Bike Helmet Conducts Audio Through Your Bones

Coros Linx

After running a successful Kickstarter campaign last year, Coros is now ready to ship its Link Smart Helmet to the masses. Featuring open-ear bone conduction audio and a high quality microphone, the helmet connects to your phone for music, calls, voice navigation and voice data, and to communicate with another Linx rider.

In lieu of earbuds, Coros makes use of bone conduction technology. The device sits on the helmet straps where sound waves are converted into vibrations and delivered through your upper cheekbones. The cochlea receives the vibrations, bypassing the ear canal and ear drum. Why is this important? Because that means your ears remain open and unimpeded so you can hear your surroundings as you ride, such as cars and other potentially dangerous obstacles. A wind-resistant microphone in the helmet allows for two-way communication.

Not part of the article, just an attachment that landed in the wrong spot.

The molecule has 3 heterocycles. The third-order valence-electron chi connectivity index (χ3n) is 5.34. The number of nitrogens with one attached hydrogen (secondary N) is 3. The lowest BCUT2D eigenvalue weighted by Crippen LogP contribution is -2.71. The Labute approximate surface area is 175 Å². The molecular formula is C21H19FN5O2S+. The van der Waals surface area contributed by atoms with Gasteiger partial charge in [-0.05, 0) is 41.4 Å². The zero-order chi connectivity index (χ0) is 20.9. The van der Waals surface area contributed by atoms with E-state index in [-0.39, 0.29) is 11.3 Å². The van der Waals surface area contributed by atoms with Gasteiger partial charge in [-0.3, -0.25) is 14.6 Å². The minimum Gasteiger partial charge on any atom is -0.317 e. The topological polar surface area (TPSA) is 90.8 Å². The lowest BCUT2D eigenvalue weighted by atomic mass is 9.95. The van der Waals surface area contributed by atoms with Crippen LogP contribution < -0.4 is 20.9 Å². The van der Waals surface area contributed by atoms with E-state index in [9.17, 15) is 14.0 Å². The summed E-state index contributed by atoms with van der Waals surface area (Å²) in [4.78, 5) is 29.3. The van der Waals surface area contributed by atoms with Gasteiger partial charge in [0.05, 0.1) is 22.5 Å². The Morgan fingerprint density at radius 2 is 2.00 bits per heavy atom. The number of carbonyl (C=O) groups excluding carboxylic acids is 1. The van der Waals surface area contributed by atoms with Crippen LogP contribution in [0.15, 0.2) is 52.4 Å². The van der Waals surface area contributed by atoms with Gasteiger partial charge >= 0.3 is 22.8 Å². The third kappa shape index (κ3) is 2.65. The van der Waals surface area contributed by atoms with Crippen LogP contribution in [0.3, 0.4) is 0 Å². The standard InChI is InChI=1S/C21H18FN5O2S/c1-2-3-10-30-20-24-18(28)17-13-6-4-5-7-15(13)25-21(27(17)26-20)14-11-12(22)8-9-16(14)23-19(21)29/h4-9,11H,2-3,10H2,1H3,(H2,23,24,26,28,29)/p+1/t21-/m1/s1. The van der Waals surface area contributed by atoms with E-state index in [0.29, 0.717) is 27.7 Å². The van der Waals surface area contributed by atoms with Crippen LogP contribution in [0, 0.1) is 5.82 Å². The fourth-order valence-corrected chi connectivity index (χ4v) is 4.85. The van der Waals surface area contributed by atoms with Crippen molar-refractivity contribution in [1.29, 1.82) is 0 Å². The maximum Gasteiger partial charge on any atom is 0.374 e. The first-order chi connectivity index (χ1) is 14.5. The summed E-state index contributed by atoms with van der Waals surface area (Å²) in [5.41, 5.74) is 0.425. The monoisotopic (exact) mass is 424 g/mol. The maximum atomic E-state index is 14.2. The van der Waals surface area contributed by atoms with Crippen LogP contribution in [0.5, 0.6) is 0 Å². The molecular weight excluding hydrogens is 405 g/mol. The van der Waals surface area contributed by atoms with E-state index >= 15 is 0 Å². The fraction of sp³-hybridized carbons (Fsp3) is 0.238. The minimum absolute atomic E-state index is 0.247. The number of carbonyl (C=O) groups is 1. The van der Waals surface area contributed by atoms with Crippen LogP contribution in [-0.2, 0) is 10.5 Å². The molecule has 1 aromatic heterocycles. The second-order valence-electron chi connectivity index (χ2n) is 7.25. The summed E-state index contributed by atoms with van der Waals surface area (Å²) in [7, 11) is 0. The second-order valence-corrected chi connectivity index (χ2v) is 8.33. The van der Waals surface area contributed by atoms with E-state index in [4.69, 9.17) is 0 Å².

For setup, simply charge the helmet, and push the On button to activate it. You then pair the helmet with your phone, and that’s it. The helmet has a USB re-chargeable battery with more 10+ hours of play/talk time.

The Linx Smart Helmet comes with a Smart Remote that allows for volume control, forward tracks, pause/play, and take calls. The compact remote has a flexible mounting system to affix to all types of handlebars and the buttons are easy to find by feel so you can keep their eyes on the road.

Coros created both an iOS and Android app to go with the helmet where you can manage GPS ride details, stats, routes, voice navigation and voice data. The app delivers voice navigation prompts and key ride stats to your helmet like speed, distance, time, pace, calorie burn, and more.

The Linx helmet even includes an emergency alert system that is triggered when the G-sensor senses significant impact — this sends an alert with GPS notification to any person you designate.

The Linx Smart Helmet retails for $199.99 and is available for order from the Coros website.

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